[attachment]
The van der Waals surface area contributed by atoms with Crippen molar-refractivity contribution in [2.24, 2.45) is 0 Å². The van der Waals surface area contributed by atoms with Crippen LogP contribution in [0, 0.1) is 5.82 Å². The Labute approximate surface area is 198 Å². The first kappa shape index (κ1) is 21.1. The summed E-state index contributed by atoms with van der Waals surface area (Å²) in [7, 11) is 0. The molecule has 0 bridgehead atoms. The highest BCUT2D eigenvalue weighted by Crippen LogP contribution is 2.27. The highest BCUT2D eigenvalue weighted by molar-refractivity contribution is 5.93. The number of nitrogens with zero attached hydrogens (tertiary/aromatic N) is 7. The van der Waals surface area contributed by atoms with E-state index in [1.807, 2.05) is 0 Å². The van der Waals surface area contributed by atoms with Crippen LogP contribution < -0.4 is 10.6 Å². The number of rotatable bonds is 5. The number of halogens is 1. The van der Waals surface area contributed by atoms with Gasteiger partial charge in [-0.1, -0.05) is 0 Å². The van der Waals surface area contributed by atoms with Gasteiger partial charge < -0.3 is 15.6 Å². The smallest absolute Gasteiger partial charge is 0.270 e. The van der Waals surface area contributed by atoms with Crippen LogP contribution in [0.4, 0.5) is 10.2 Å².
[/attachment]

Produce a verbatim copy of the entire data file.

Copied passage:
The van der Waals surface area contributed by atoms with Crippen molar-refractivity contribution in [2.24, 2.45) is 0 Å². The van der Waals surface area contributed by atoms with Crippen LogP contribution in [0, 0.1) is 5.82 Å². The Labute approximate surface area is 198 Å². The first kappa shape index (κ1) is 21.1. The summed E-state index contributed by atoms with van der Waals surface area (Å²) in [7, 11) is 0. The molecule has 0 bridgehead atoms. The highest BCUT2D eigenvalue weighted by Crippen LogP contribution is 2.27. The highest BCUT2D eigenvalue weighted by molar-refractivity contribution is 5.93. The number of nitrogens with zero attached hydrogens (tertiary/aromatic N) is 7. The van der Waals surface area contributed by atoms with E-state index in [1.807, 2.05) is 0 Å². The van der Waals surface area contributed by atoms with Crippen LogP contribution < -0.4 is 10.6 Å². The number of rotatable bonds is 5. The number of halogens is 1. The van der Waals surface area contributed by atoms with Gasteiger partial charge in [-0.1, -0.05) is 0 Å². The van der Waals surface area contributed by atoms with Gasteiger partial charge < -0.3 is 15.6 Å². The smallest absolute Gasteiger partial charge is 0.270 e. The van der Waals surface area contributed by atoms with Crippen LogP contribution in [0.4, 0.5) is 10.2 Å².